The Claim for an Easement over Parcel 60602/431

  1. The Plaintiff says he is entitled to an easement over Parcel 60602/431 based on representations made to him by TCIG and to gain access to other adjacent Parcels of land. Presumably these representations would include the latter from the Department of Planning dated 10 February 2000 at Tab 1 of the Plaintiff’s Trial Bundle.

Agreed Statement of Issues and Resolution

  1. Counsel have agreed a list of issues around which they have built their submissions. I shall examine those and decide each in turn.

 

  1. The first is whether the Plaintiff wrongfully entered on and remained in occupation of Parcels 60602/429, 430 and 431 without lawful authority and without having secured the requisite lease. I am not persuaded as argued by counsel for TCIG that the Plaintiff entered on and remained in occupation of the Parcels unlawfully. Given the applications and correspondence between the parties and given the visits to and inspections of the properties by its agents, TCIG were aware of the Plaintiff’s occupation. In any event any unlawful entry must have been waived by TCIG in the way contended for by counsel for the Plaintiff at Paragraph 28 of his closing submissions.

 

  1. Secondly, whether the offers made to the Plaintiff for conditional purchase leases on Parcels 429 and 430 have expired. The answer here I believe is no, those offers have not expired because they were never formally withdrawn by TCIG, and the Plaintiff’s conduct demonstrated that he considered the offers to have remained open and available to him. On the authority of Attorney General v. M & A Services Ltd. [CL-155/2013] TCACA 3, 2015, I find that the agreement was not terminated by any delay in payment in the absence of service of any notice of termination or notice to complete, time not having been expressed to be of the essence.

 

  1. The third agreed issue in the list is whether the letter from TCIG dated October 29, 2008, relaying Cabinet’s decision at its meeting on October 8, 2008, created a contract between the parties making the Plaintiff a purchaser in possession and entitling him to have Parcels 60602/429 and 60602/430 transferred to him on the conditions that he pays the freehold purchase prices of $30,800.00 and $73,500.00 or such other sum. Again, applying the principles in Attorney General v. M & A Services Ltd. I find that it did, and I do not accept that the differences mentioned by counsel for TCIG in her written submissions at Paragraphs 69 to 71 are sufficiently material to distinguish that case from the one in hand. I accept rather the discussion of the matter to be found at Paragraphs 39 to 57 of the written submissions of counsel for the Plaintiff.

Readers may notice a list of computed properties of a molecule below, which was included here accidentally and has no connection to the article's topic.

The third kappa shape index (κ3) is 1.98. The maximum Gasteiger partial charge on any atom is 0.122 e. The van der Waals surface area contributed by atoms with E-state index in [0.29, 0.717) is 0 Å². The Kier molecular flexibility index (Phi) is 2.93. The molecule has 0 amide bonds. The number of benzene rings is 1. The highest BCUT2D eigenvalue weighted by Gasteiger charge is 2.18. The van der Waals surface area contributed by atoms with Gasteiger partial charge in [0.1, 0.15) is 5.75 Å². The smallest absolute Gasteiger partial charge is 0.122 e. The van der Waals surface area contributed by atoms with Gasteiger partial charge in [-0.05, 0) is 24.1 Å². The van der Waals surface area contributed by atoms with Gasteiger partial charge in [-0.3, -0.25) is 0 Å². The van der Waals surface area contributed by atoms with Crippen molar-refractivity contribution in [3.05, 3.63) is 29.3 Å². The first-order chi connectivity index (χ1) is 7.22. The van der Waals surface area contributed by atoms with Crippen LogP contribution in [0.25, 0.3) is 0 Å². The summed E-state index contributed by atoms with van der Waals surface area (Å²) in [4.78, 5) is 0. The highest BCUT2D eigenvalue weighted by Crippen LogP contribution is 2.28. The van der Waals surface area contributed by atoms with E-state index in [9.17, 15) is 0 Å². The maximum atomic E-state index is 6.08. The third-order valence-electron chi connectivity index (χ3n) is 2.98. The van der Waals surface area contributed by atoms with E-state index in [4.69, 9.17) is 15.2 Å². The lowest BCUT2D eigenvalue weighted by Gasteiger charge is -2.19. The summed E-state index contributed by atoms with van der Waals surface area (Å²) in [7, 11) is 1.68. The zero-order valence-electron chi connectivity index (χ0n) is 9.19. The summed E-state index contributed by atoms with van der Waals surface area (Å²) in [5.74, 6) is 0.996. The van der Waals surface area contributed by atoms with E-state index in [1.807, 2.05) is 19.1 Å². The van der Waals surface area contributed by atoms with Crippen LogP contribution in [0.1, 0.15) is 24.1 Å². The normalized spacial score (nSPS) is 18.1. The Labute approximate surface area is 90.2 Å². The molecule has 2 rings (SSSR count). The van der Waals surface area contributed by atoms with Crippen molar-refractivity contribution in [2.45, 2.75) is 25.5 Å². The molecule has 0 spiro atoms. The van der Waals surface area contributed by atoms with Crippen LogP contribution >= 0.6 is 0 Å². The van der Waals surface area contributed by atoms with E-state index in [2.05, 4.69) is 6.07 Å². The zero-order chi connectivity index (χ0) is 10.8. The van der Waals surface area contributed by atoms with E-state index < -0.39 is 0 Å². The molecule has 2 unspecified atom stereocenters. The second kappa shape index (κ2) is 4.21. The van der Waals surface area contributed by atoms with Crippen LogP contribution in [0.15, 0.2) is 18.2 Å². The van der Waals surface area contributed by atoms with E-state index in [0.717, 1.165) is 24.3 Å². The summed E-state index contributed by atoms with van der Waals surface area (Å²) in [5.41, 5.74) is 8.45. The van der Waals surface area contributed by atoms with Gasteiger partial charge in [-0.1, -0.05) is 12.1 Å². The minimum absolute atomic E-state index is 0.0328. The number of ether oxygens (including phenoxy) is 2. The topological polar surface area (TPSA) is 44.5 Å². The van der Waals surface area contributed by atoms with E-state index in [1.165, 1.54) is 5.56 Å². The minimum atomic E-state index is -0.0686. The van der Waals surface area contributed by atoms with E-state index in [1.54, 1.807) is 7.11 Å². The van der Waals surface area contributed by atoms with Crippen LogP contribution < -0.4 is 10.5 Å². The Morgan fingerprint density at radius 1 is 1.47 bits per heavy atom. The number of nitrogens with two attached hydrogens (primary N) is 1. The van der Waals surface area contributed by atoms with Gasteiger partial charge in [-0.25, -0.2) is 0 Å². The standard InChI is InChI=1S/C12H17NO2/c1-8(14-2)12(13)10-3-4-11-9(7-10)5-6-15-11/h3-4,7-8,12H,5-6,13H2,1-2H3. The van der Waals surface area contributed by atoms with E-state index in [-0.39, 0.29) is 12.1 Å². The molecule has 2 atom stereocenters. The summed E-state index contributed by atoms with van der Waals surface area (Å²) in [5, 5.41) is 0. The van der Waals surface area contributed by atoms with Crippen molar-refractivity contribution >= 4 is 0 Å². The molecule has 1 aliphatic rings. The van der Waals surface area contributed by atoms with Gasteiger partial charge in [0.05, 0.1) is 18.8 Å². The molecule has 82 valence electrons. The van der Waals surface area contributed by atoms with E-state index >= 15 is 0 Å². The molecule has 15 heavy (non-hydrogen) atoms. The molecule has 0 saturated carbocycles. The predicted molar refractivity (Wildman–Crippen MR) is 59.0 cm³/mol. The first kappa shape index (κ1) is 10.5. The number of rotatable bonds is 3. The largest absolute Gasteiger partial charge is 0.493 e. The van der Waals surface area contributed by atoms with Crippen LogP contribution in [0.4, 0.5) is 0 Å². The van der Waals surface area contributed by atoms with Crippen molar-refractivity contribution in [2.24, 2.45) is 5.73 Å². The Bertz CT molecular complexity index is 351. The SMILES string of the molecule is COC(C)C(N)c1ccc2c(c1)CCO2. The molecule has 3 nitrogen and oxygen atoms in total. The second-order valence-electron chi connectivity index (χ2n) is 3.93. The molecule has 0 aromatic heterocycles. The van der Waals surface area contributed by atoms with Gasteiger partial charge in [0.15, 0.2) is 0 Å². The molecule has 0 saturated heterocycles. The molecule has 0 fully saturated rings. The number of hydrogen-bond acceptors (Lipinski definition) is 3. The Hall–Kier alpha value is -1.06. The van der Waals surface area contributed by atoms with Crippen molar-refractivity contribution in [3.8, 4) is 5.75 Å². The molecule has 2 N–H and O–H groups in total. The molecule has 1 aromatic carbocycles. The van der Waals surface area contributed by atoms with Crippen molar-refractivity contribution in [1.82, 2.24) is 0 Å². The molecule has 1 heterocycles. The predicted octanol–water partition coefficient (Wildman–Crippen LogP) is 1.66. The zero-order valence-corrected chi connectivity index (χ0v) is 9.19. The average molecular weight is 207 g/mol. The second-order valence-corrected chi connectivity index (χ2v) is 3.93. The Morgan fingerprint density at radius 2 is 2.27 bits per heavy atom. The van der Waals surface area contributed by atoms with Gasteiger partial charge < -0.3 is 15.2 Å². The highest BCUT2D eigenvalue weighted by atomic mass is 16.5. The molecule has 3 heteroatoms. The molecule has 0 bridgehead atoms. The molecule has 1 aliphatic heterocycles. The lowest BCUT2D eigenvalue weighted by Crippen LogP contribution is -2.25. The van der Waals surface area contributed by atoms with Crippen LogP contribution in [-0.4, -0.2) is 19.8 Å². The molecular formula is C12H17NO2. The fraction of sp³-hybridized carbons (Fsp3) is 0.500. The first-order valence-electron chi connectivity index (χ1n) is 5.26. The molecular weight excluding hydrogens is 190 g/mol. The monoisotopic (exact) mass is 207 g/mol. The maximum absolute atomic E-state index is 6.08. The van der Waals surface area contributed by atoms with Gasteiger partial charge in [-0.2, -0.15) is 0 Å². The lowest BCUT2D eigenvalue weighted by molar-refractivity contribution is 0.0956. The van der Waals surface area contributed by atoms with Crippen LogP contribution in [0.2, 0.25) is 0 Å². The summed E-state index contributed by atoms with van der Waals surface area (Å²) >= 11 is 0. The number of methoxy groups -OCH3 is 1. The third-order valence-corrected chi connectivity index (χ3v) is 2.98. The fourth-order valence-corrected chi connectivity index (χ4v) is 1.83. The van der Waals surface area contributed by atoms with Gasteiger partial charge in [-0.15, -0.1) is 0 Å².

1. Fourthly, if it is found that a contract was created, was the said contract discharged. In holding that the contract remains on foot, I again accept the analysis given by counsel for the Plaintiff at Paragraphs 58 to 67 of his submissions. I further hold that applying the decision of the Court of Appeal in CMK BWI Ltd. v. Attorney General CL-AP16/18, the provisions of the Crown Land Ordinance cannot be applied retrospectively to deprive the Plaintiff of his contractual rights.

 

  1. The fifth issue the parties identified is whether the Plaintiff should be granted an easement over Parcel 60602/431. On this point I hold with counsel for TCIG that the Plaintiff is not entitled to an easement over Parcel 60602/431 for the reasons stated at Paragraphs 72 and 73 of her written submissions, namely that TCIG never acquiesced in the building of the road and that the proposed easement has been designated an open space and has been earmarked as a buffer between the residential and commercial developments in block 60602 and the airport reserve. The Plaintiff may apply for an easement in the manner suggested by his counsel at Paragraphs 70 and 71 of his written submissions.

 

  1. The sixth and final agreed issue is whether TCIG is entitled to possession of the properties. Given what I have said in the preceding Paragraphs and given the expenditure that the Plaintiff has outlaid on the properties as mentioned by his counsel at Paragraph 73 of his written submissions, which I accept, I hold that TCIG is not entitled to possession of the properties.

Decision

  1. Turning now to the respective prayers for relief, and taking the Plaintiff’s first I order as follows:
  1. That the freehold to the properties be transferred to the Plaintiff for the prices of $30,800.00 and $73,500.00 respectively together with the survey and registration fees as detailed in the letter to the Plaintiff dated 29 October 2008. These are the prices the plaintiff’s counsel says at paragraph 60 of his closing submissions that the plaintiff is ready and willing to pay and has indeed tried to pay. These prices also hark back to the finding I make at paragraph 20 above as to contract relations having been created.
  2. The declaration as regards the easement is denied.
  3. Special damages are denied as not having been particularized nor proved, as are damages for breach of contract, and interest.
  4. It follows that the relief claimed by TCIG’s on its counterclaim is refused.

Costs

25. The Plaintiff shall have his costs of the action on the standard basis to be taxed if not agreed.

 

 

 

The Hon. Mr. Justice Carlos W. Simons OBE QC

29 April 2022